HoodlumDoodlum at 12:19 PM

Erasmus did most of his writing while employed by a University, didn't he?

Erasmus was essentially a courtier. He moved around throughout Europe staying in the homes of the royalty and aristocracy. He would spend some time tutoring, but mostly he read the books in his hosts' libraries full of classical books.

Erasmus's native language was Latin. Therefore he was able to live anywhere in Europe if he was hosted by highly-educated people. He wrote and published perhaps more than anyone else of his time -- all in Latin.

He was ordained as a Catholic priest but he never worked in that capacity. He was the major critic of the Catholic Church before Martin Luther. Today Erasmus might be called "a public intellectual".

He remained celibate, so he was free to travel and spend his time as he wished.

buwaya said...

"He moved around throughout Europe staying in the homes of the royalty and aristocracy. He would spend some time tutoring, but mostly he read the books in his hosts' libraries full of classical books."

The irony and pity of today is that one does not need to be a courtier or public intellectual to enjoy the rare books of classical literature. But hardly anyone bothers, anymore.

Even a couple of decades or so ago, to read Epictetus "Enchiridion" one needed, at minimum, access to a library with, say, the Loeb Classics. This was not commonly available even in a US municipal library in the 1980's. Or for the works of the Church fathers - Augustine's "City of God" or Aquinas Summa, one had to have access to a Catholic University, or at least a Seminary.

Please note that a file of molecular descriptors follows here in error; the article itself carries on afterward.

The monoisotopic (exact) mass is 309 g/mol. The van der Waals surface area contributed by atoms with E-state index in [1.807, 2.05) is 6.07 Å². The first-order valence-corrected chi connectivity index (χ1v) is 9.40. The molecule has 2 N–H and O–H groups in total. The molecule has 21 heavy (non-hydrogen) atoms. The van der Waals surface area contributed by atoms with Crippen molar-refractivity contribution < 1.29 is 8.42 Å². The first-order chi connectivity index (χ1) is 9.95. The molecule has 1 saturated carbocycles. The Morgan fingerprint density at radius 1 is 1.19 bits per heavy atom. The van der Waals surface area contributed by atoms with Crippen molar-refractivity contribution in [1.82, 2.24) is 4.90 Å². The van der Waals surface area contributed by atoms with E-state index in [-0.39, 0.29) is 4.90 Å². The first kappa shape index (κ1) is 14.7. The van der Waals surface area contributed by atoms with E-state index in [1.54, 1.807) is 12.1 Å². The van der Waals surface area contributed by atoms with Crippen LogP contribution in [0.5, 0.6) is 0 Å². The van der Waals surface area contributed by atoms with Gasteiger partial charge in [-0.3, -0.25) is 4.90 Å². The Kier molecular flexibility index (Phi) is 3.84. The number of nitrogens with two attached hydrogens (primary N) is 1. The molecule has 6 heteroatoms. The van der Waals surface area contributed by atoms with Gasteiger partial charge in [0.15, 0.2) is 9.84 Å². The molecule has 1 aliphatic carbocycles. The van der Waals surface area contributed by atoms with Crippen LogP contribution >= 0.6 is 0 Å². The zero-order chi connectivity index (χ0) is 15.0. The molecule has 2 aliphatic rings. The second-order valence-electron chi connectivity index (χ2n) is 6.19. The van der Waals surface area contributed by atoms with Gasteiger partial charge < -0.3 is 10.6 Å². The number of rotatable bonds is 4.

But today nearly everything of that nature is online.

http://classics.mit.edu/Epictetus/epicench.html
http://www.ccel.org/ccel/schaff/npnf102.iv.ii.html
http://www.newadvent.org/summa/

buwaya said...

BTW,

I can't think of works more subversive to the dogmatic formularies of the modern ruling class than the works of the ancient Stoics or the Church Fathers.

There are whole libraries of hate speech right there.

buwaya said...

In his own way, Tom Wolfe probably wrote one of the most subversive works of American literature, in his "A Man in Full".

It is in the main a novelization, a popularization (to the extent a literary novel can be that) of the Stoic philosophy of Epictetus and Marcus Aurelius. There is very little in Western thought that is so antithetical to the modern world-view, to modern mores, that enshrine personal emotions as the new pagan god, or sacred idol.

This book is blasphemous to the modern academic-bureaucratic-feminist ideology.

William said...

Right now is the golden age of idleness. What with Netflix and Amazon, you don't even have to endure the minor irritation of commercials while watching tv. And then there are adjustable beds. You don't have suffer the discomfort of changing positions with such a bed. I was born in a primitive era where you had to actually move to the TV set to change channels. You frequently had to adjust the rabbit ears and horizontal roll bar as well. I can't tell you how much labor, effort, and frustration went into watching television. Most people found work a welcome relief from the tedium and discomfort of watching television.

tim in vermont said...

tl;dr.

I never thought I'd type that wrt an rhhardin comment.


You have to make sure you read the 10:18 comment first, then it all makes sense..... err sort of.

Craig said...

Made my students in Tonga read An Apology for Idlers.